A subset of this is Customer Intelligence, looking specifically at your industry and customers to find out what can maximize your engagement with them. What problems do your customers face in their daily life (whether consumers or other customers) and what can you offer to fix them? But this form of intelligence also looks at developments that happen when your customers innovate, merge, alter their strategy or go out of business. Being able to predict this and prepare for it makes your company much more able to survive and remain relevant.
This is especially important when combined with Competitor Intelligence, where you look at what other suppliers in the market are doing. How strong is your competition, what are their price and quality levels, how stable and aggressive are they? Are they innovative, keen to enter niche markets, or slower players who rely on a few stable technologies? Who manages the company, and if they hire new managers, what will this likely change in their strategy. Asking these questions, Competitor Intelligence hopes to find a way for the company to succeed despite opposition from other, similar companies.
While not often specifically named, each of your major business functions also has its own line of inquiry, needed to make specific decisions. Human Resources needs information on wages, labour law, developments in education and the workforce, and third parties who offer HR-related services. Finance and Procurement need to be kept updated on business law and financial systems. Operations and Internal IT likely need to remain updated on project management and technological innovations in their field. While smaller in nature than the three major types mentioned above, they are critical to each department itself.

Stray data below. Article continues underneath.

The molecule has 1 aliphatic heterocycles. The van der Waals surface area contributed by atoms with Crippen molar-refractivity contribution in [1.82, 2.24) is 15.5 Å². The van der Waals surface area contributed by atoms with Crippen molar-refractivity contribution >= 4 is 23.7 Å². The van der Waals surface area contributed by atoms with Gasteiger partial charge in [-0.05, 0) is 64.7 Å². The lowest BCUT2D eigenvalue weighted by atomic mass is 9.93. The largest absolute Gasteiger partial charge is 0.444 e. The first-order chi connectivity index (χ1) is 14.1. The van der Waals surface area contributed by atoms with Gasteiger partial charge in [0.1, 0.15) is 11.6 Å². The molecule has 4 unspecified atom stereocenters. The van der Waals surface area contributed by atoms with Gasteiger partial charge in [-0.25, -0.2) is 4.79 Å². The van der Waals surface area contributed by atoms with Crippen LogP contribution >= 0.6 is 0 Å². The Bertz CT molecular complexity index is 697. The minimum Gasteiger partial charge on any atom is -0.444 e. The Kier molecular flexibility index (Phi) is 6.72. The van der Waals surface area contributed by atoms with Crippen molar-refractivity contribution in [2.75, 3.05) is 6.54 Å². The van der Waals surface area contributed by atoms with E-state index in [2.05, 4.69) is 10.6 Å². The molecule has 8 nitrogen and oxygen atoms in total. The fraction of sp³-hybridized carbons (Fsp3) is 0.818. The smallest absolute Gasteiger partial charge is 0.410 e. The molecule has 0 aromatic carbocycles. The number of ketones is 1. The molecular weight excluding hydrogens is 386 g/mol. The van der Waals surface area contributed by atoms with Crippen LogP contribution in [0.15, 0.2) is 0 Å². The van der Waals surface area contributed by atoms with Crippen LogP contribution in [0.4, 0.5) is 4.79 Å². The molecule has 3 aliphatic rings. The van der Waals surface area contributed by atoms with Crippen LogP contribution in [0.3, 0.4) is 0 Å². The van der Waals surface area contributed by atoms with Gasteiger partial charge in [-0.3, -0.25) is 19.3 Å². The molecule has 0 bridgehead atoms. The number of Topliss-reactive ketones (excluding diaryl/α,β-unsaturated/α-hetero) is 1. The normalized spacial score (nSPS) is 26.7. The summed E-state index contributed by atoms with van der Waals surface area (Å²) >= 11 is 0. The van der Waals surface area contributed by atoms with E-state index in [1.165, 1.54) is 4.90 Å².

Business Intelligence Activities
In a nutshell, business intelligence covers five phases (although each has many subtypes and variations):
- Frameworking (Definitions)
- Information Gathering and Validation
- ETL (Entry, Transform, Load)
- Analysis and Secondary Validation
You first need to create a framework on what information you need to gather. So if you are doing Market intelligence, you need to define what that market is, who is in it, and what information you need to gather. Then you gather this information (or have it gathered by a specialized company) and validate it to make sure it indeed conforms with your framework, and if the information matches up with reality. This step is important because any errors here can cause you to make decisions based on very wrong information.